Loosely adapted by John Farris from his 1977 novel, the film opens on an Israeli beach, where retiring “government agent” Peter Sandza (Kirk Douglas) is enjoying an afternoon with son Robin (Andrew Stevens) and his partner in spying, Childress (John Cassavetes). In a conversation with his father, Robin shares his concerns about an unusual “talent” he possesses, which he fears will set him apart from his peers. (Can you guess what it is?) Peter assures him that everything will be fine once they’ve moved back to the U.S., where Robin will enroll at a Chicago psychic research center.
But a moment later, the beach is stormed by Arab terrorists (a very topical threat when the film was released). Robin witnesses what appears to be Peter’s death, and is rushed from the scene by American agents. Yet Peter has survived the attack, and when he discovers that Childress was behind it, he shoots and wounds his former friend, then disappears from the scene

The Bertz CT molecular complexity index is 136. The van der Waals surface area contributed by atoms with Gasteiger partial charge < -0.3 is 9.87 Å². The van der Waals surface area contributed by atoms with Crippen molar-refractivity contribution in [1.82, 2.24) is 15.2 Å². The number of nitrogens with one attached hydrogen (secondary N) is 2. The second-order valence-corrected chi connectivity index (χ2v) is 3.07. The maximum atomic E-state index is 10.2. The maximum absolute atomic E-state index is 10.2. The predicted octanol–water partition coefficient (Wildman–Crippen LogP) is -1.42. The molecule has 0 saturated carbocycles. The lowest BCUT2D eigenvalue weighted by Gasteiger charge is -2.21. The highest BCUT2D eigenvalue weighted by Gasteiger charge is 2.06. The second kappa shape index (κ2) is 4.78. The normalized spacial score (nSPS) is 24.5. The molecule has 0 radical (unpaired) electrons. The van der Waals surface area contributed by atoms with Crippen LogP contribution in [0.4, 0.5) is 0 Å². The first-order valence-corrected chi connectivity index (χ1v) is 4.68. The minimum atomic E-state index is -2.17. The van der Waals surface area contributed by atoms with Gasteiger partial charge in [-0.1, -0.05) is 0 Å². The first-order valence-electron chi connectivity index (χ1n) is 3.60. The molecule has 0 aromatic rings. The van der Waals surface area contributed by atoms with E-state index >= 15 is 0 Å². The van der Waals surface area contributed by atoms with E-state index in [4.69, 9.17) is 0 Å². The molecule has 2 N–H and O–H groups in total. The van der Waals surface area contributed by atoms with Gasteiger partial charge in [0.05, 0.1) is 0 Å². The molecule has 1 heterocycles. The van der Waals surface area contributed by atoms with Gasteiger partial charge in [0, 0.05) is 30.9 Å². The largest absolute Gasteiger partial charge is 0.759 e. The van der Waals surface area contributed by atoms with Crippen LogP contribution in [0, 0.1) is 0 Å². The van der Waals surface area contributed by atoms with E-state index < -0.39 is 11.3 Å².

We pick up a year later in Chicago, where Peter is in hiding, hoping to rescue his son. With help from a local psychic, he hears of a wealthy high school student, Gillian Bellaver (Amy Irving), with powers very similar to Robin’s — and tries to seek her out as a way of locating the boy, even as he’s pursued by Childress and his men, who have their own villainous plans for Robin.